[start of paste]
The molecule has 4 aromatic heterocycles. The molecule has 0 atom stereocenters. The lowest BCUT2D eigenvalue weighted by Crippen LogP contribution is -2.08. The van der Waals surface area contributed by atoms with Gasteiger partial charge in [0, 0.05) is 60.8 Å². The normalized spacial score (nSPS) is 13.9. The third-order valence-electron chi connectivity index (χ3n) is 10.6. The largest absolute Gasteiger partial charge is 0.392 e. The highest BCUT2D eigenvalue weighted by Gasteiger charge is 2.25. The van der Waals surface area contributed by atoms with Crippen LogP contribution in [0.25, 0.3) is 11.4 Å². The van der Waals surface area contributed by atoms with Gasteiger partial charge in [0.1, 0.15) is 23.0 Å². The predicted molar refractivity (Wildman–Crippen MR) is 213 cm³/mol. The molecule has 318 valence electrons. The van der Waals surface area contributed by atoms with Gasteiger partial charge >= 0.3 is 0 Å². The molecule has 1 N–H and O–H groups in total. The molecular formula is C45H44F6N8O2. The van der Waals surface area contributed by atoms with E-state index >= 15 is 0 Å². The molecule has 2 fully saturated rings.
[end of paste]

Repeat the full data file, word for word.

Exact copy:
The molecule has 4 aromatic heterocycles. The molecule has 0 atom stereocenters. The lowest BCUT2D eigenvalue weighted by Crippen LogP contribution is -2.08. The van der Waals surface area contributed by atoms with Gasteiger partial charge in [0, 0.05) is 60.8 Å². The normalized spacial score (nSPS) is 13.9. The third-order valence-electron chi connectivity index (χ3n) is 10.6. The largest absolute Gasteiger partial charge is 0.392 e. The highest BCUT2D eigenvalue weighted by Gasteiger charge is 2.25. The van der Waals surface area contributed by atoms with Crippen LogP contribution in [0.25, 0.3) is 11.4 Å². The van der Waals surface area contributed by atoms with Gasteiger partial charge in [0.1, 0.15) is 23.0 Å². The predicted molar refractivity (Wildman–Crippen MR) is 213 cm³/mol. The molecule has 318 valence electrons. The van der Waals surface area contributed by atoms with Gasteiger partial charge >= 0.3 is 0 Å². The molecule has 1 N–H and O–H groups in total. The molecular formula is C45H44F6N8O2. The van der Waals surface area contributed by atoms with E-state index >= 15 is 0 Å². The molecule has 2 fully saturated rings.